The Benefits of Psychedelics


Psychedelic drugs include cannabis, ecstasy, acid and magic mushrooms. They were made illegal in 1970 under the Controlled Substances Act.

Matt Mergenthaler

The use of psychedelics remains a highly stigmatized topic that many people hold misconceived beliefs about. Given that the mainstream media and society generally condemn the use of such substances even in the presence of irrefutable evidence that these substances can be beneficial, it is no surprise that the general public holds distorted beliefs of what is actually true and what are simply just traditionalized and outdated lies about psychedelics.

Psychedelics primarily include cannabis, LSD, psilocybin and MDMA. One of the primary reasons that these “drugs” are demonized in the United States is that during the Nixon administration, the Controlled Substances Act of 1970 was passed. This act conceptually split the severity of possessing a variety of drugs into five different categories, or schedules, as they’re called. For example, Schedule I drugs are the most punishable by law to possess and have “no currently accepted medical use and a high potential for abuse,” while Schedule IV drugs include prescription pills such as Xanax and Valium, both classified as benzodiazepines, which are psychoactive drugs used to treat anxiety and insomnia.

While benzodiazepines, or benzos, are not inherently harmful, they can be harmful and even lethal in high enough doses. According to the National Institute on Drug Abuse, there were 10,684 reported deaths involving benzos in 2016. However, no one has ever technically died from an overdose on psychedelics and it would take more than the equivalent of several thousand doses of acid to kill somebody, rendering it virtually impossible to do so, according to a 1972 entry in “The Western Journal of Medicine.”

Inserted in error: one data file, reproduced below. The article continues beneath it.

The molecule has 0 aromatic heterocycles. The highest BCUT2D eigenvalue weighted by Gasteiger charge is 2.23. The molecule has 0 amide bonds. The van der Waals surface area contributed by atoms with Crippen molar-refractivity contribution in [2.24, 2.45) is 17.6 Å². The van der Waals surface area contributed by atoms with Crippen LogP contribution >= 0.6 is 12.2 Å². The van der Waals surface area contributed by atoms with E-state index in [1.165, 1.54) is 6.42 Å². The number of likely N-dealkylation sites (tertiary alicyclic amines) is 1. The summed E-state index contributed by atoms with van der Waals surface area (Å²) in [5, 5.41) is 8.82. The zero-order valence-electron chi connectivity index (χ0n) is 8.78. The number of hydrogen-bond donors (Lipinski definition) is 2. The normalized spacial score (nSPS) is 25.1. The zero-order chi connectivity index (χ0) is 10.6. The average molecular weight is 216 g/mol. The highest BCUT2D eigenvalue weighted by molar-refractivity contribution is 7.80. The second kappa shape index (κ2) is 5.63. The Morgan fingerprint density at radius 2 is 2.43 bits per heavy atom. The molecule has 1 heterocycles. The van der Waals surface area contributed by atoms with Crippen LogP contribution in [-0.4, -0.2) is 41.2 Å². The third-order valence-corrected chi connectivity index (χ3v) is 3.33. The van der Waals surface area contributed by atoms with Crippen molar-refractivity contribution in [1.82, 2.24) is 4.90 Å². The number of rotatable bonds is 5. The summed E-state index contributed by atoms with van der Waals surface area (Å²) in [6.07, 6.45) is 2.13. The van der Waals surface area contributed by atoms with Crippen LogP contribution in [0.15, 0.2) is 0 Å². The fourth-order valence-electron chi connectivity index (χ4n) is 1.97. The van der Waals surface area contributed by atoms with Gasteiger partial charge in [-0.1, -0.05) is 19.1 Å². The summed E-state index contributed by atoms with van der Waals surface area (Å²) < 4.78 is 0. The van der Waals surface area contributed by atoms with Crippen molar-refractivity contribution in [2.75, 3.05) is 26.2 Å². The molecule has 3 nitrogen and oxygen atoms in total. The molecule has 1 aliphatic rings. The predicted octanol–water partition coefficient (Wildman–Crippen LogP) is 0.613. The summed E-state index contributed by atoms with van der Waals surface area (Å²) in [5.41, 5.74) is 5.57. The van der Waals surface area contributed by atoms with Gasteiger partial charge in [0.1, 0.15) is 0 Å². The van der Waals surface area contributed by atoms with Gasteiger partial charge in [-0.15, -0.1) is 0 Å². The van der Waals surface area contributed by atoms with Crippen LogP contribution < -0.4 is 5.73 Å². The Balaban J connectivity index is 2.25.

Psychedelics are also not addictive. According to the National Institute of Drug Abuse, addiction is conceptually when a substance triggers a positive sensation in the limbic system and the network of nerves in the brain. When that sensation fades, the brain starts to mimic what is essentially “hunger” for that sensation. Psychedelics do not trigger any of these sensations in the limbic system, thus making them physiologically non-addictive substances.

Psychedelics are beneficial in many ways. According to a study by Alicia Danforth, PhD, of the Los Angeles Biomedical Research Institute at the Harbor-UCLA Medical Center, the use of MDMA, also known as ecstasy, mixed with therapy has helped autistic adults immensely with social anxiety when other treatment options have proven to be ineffective. This is groundbreaking considering that the positive effects of this lasted months or even years for most of the volunteers for this study.

The FDA has also recently approved the use of the chemical in magic mushrooms, called psilocybin, for a drug trial attempting to possibly treat depression. Magic mushrooms have been known to have the capabilities to treat anxiety, depression and PTSD, as well as other mental disorders, which is also groundbreaking because many other medications for mental illness have proven to arguably be ineffective or at the very least have extremely undesirable side effects.

Lysergic acid diethylamide, also known as LSD or acid, also has many medical and mental benefits. Studies done by the University of Alabama at Birmingham and John Hopkins University School of Medicine show that the violence of prisoners decreased when administered LSD. According to other studies, LSD also helps people combat alcoholism and mental illness and has been known to help ease the anxiety of people who have terminal illnesses. On top of this, acid has been known to also enhance emotionality and empathy, alleviate cluster headaches, boost creativity, have potent anti-inflammatory effects and improve brainwaves, which in turn increases alertness and awareness.

Psychedelics should be made legal at least for medical use. If addictive drugs that are dangerous and even potentially lethal are legal for consumption to virtually anybody, then psychedelic drugs should be too, given that they’re non-addictive and can’t kill you and can provide many benefits. Psychedelics definitely can pose threats under circumstances in which they aren’t administered in a controlled environment, but there’s virtually no harm that can be done to one’s health if psychedelics are taken responsibly and with careful preparation. Psychedelics hold a lot potential to make breakthroughs in the medical and psychiatric fields, which is why they should be legal for medicinal purposes.